Be in a Foul MoodBe in a bad or irritable state of mindI’d avoid talking to Sarah; she’s in a foul mood today.
Have a Short FuseBe easily angered or irritatedBe careful what you say around Tom; he has a short fuse.
Cut to the ChaseGet to the main point without wasting timeDon’t beat around the bush; cut to the chase and tell me what happened.
Get Bent Out of ShapeBecome very upset or angryMary got bent out of shape when she realized she had forgotten her wallet.
Boiling MadExtremely angry or furiousWhen the dog chewed up her favorite shoes, Emily was boiling mad.
Blow One’s TopLose one’s temper completelyIf he hears that news, he might just blow his top.
Storm OutLeave a place angrilyAfter the argument, she stormed out of the room.
Have a CowBecome very upset or angryDon’t have a cow; it’s just a small scratch on the car.
Throw a TantrumHave an outburst of anger, often like a childThe toddler threw a tantrum when he couldn’t get the toy he wanted.
Ruffle Someone’s FeathersUpset or annoy someoneMaking fun of his favorite team really ruffled Tom’s feathers.
Chew Someone OutReprimand or scold someone angrilyThe boss chewed me out for missing the deadline.
Be on the WarpathBe in a state of anger and ready to confrontWatch out! Dad’s on the warpath about the messy living room.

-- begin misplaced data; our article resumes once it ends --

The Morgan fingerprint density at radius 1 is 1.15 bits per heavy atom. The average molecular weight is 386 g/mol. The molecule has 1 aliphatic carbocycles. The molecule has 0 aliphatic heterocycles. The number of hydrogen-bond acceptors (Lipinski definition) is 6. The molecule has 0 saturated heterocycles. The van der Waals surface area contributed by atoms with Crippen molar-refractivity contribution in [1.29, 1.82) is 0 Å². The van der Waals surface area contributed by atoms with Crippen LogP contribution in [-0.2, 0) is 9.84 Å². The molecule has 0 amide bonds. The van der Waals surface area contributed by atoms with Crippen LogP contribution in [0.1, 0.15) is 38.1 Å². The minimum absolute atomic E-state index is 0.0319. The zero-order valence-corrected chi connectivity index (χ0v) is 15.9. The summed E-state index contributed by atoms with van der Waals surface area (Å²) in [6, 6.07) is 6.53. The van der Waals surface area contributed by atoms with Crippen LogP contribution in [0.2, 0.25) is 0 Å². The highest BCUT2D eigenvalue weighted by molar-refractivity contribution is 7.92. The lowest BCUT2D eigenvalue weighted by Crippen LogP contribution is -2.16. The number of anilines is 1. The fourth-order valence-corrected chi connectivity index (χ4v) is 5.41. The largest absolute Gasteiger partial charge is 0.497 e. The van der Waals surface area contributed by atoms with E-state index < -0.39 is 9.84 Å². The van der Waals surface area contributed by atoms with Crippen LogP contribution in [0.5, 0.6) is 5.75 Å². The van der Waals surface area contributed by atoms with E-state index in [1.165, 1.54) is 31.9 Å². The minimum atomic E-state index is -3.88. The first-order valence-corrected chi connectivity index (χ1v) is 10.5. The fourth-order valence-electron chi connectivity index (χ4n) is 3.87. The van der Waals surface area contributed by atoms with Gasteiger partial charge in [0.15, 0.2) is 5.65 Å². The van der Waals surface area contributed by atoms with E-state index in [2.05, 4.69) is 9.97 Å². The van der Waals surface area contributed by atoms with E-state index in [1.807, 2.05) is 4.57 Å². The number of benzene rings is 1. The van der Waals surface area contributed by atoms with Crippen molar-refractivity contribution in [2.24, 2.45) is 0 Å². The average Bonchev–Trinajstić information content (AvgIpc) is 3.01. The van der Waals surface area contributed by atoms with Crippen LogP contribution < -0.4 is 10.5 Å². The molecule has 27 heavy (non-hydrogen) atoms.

Go off the Deep EndBecome extremely upset or angry, often irrationalIf you mention her ex-boyfriend, she might go off the deep end.
Be Up in ArmsBe very angry or upset about somethingThe community was up in arms when they heard about the proposed construction.
Get Hot Under the CollarBecome angry or irritatedDon’t get hot under the collar; it’s just a friendly joke.
Take UmbrageFeel offended or take offenseHe took umbrage at the comments and left the party.
Hit the CeilingBecome extremely angry or upsetWhen she found out about the broken vase, she hit the ceiling.
Have a MeltdownHave a sudden and intense emotional breakdownAfter the computer crashed, he had a meltdown.

Metaphors can describe anger in various ways, like comparing it to a boiling kettle ready to blow its top. To explore more metaphors for anger, you can visit this link: Metaphors for Angry. Similarly, similes offer comparisons that make anger more relatable, such as saying it’s as explosive as a volcano erupting. Discover additional similes for anger here: Similes for Anger.